Prathiksha paints a precise picture of CMCA’s civic clubs, which constitute spirited 8th-graders from the participating schools. Aimed to address the various socio-economic issues plaguing our nation, the CMCA Club Programme works in two segments.
Their urban fraction, stationed in private schools of metropolitan cities, are working with city-centric problems like environmental pollution or lack of civic awareness. Meanwhile, the CMCA Government School Programme is mainly active in rural belts, where health, hygiene and basic education are the topmost priorities.
Whether it be getting a streetlight fixed, or having a child labourer rescued by the child helpline, the CMCA civic club sessions make children confident enough to tackle real-world issues, which are celebrated as ‘Acts of Active Citizenship’ by the dynamic youngsters. In addition, CMCA organises several workshops for different age groups – from primary school students to college goers.
Amazing initiatives by CMCA’s young civic crusaders
The dedication of the children is evident from their endless list of selfless acts. For instance, Ullesh, a teenager from Hulimavu Government School, put his own safety at stake to rescue a pregnant dog and two puppies from drowning, during a breach at the Hulimavu Lake that had flooded the entire locality.
Noor Fathima from Hosahalli boldly approached her principal and secured separate toilets for boys and girls at her school; while Mamatha from Mysuru single-handedly persuaded the local authorities to clean up the reeking dump yard near her home.
Nithyashree, Sathish, Daphin and Supritha – four 7th-graders from Hosur, demonstrated upcycling of old clothes into cloth bags as well as ensured minimal usage of plastic bags in their neighbourhood.
Since a decade, hundreds of children from CMCA Nagpur and Mumbai have been conducting clean-up drives during festivals like Ganesh Chaturthi. Students from Nagpur participate in clean-up initiatives at Futala lake and students from Mumbai take part in several beach clean-ups in the city.
Ashwini, a college student who is a member of CMCA’s Aadarsha Yuvati Mandali Youth Club, complained to KSRTC authorities about the separate rooms for nursing mothers lying locked up in bus stops across Tumkur. The authorities took prompt action following her appeal.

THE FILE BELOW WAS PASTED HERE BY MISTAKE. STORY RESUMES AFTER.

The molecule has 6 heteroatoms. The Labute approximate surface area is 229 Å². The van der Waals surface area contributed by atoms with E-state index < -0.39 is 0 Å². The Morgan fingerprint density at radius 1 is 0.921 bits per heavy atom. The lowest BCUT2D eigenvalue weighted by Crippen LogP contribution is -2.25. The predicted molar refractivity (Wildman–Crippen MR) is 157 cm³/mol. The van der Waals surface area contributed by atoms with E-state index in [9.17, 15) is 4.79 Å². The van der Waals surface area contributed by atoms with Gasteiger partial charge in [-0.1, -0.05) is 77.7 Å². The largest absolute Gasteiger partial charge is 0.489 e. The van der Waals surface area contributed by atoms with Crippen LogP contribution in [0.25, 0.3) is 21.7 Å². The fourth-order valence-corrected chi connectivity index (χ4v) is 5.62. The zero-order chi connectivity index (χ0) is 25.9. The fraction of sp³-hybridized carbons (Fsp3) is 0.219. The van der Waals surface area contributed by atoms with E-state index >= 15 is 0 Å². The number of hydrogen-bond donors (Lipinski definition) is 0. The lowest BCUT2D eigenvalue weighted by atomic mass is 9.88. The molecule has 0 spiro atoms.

Teaching Children Equality and Empathy
CMCA recruits people who work as civic trainers in schools and colleges. Rajeshwari, an educator & facilitator at GMPS Hulimavu, tells in detail about the diverse range of activities taught to the students.
“They are taught the basic tenets of the Constitution, so they can develop a social scientific temper and spread the same among their families. We also make them aware of the fake news menace in the country – how to detect false news from WhatsApp forwards or dubious sources, and awareness about the same. We also train them to nurture empathy for all human beings, irrespective of their caste, religion or gender. They are also told about the political situation of the country, instead of keeping them alienated from the ‘grown-up’ subject.”
Students trained by Rajeshwari have undertaken several laudable initiatives on their own, be it fixing the water supply woes in their community or educating the local residents about waste segregation.
While speaking about the drastic impact made by them in 20 years, Krishnamurthy says, “Even a small action, like calling a helpline or keeping the neighbourhood clean, is highly helpful, when seen from the child’s perspective. All their achievements should be celebrated so that their humane feelings are kindled and nurtured throughout the growing years.”
(Edited by Saiqua Sultan)